City Side Sinfonia

Brahms
Piano Concerto No.2 in B flat, Op.83
Gareth Peredur Churchill
Keeper’s Pond [world premiere]
Tchaikovsky
Symphony No.4 in F minor, Op.36

Anthony Hewitt (piano)

City Side Sinfonia
Steven Joyce


Reviewed by: Robert Matthew-Walker

Reviewed: 15 September, 2009
Venue: St John's, Smith Square, London

Such is the myriad diversity of classical music concerts on any particular evening in London, as we enter the main concert-giving season, there are times one wishes one had the ability to be in two (occasionally more) places at once. Thus it was here, when, having left after the first half of a piano recital on the South Bank and proceeding hot-foot (actually, fast taxi) to St John’s, I was able (only) to catch the second half of the City Side Sinfonia’s programme, commemorating the tenth anniversary of the founding of this orchestra by conductor Steven Joyce. It meant missing the Brahms Concerto, an omission made more regrettable owing to a comment by a friend that I had missed a fine performance indeed. My friend has been going to concerts of all kinds regularly for over thirty years, so his praise of Anthony Hewitt’s and the orchestra’s playing – especially in the second and third movements (the latter with the added attraction of Thomas Carroll in the cello solos) – made my anticipation of the second half the keener.

I was not disappointed, except in one regard. This was that, although the concert marked the tenth anniversary of the orchestra, too few programmes had been printed, so I, together with many people – including my friend, who had been there from the start – had to go without. Not that the occasion was by any means sold out – far from it, although it was an eminently respectable turn-out – but as a result I had no information about the first work in the second half.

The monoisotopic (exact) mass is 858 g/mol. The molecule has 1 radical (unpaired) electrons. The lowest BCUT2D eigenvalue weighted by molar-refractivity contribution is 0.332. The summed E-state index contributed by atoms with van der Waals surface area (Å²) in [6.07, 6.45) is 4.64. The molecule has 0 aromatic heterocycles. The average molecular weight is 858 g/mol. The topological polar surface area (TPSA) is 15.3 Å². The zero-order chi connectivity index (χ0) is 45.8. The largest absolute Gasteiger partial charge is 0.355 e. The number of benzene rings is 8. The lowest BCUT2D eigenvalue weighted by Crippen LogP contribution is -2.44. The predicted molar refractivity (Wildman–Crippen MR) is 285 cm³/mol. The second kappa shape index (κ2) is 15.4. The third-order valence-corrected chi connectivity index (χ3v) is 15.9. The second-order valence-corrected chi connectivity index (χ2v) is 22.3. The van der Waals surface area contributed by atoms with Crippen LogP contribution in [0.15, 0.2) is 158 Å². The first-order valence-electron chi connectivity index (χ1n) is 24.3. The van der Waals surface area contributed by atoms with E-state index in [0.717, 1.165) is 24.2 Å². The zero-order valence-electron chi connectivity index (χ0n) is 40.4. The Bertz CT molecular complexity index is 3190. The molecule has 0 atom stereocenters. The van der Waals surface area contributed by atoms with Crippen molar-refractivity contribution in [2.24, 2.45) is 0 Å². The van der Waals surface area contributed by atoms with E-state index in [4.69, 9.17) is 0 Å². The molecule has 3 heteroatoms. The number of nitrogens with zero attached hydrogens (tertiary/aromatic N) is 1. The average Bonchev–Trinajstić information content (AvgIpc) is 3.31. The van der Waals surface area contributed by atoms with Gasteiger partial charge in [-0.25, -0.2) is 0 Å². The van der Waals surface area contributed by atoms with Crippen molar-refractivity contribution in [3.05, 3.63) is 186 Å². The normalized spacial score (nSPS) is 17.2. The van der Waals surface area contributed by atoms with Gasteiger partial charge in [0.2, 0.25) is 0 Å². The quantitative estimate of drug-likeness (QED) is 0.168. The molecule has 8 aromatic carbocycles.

The absence of a programme was not in itself a bad thing, for the situation reminded of those BBC Radio 3 broadcasts, “The Innocent Ear”, in which the title and composer of the work were revealed only after the performance; so, concentrating perforce on the task in hand, I can report that I should like to hear this new piece again. It is not long – about 7-8 minutes – and proved exceptionally well-written, being essentially a study in moderate motion, and containing an admirable control of dynamic growth over a relatively long period. If the actual invention was not particularly striking or individual, the result betokened a genuine composer of talent.

The performance appeared excellent, a comment that could certainly be applied to the well-known strains of Tchaikovsky’s Fourth Symphony. Steven Joyce produced a reading in the first movement of no little stature; his technique was remarkably effective, without in the least appearing to be unwarrantedly overbearing. That first movement is in many ways the most difficult, structurally, to bring off satisfactorily, but in this instance it was both coherent and expressive, with the capacity to unleash power when properly called upon. The second and third movements were comparatively less successful for different reasons – the second’s basic tempo was a shade fast after the eventful first movement, and a dropped stitch in the scherzo was rescued in the nick of time. The finale was really excellent; it was rare to hear this familiar masterpiece played with such self-evident commitment and sense of discovery.

This was an important concert for conductor and orchestra (made up of gifted young professionals). Steven Joyce is a conductor of notable merit, and one hopes that he will be given a chance to prove his worth with more established orchestras.



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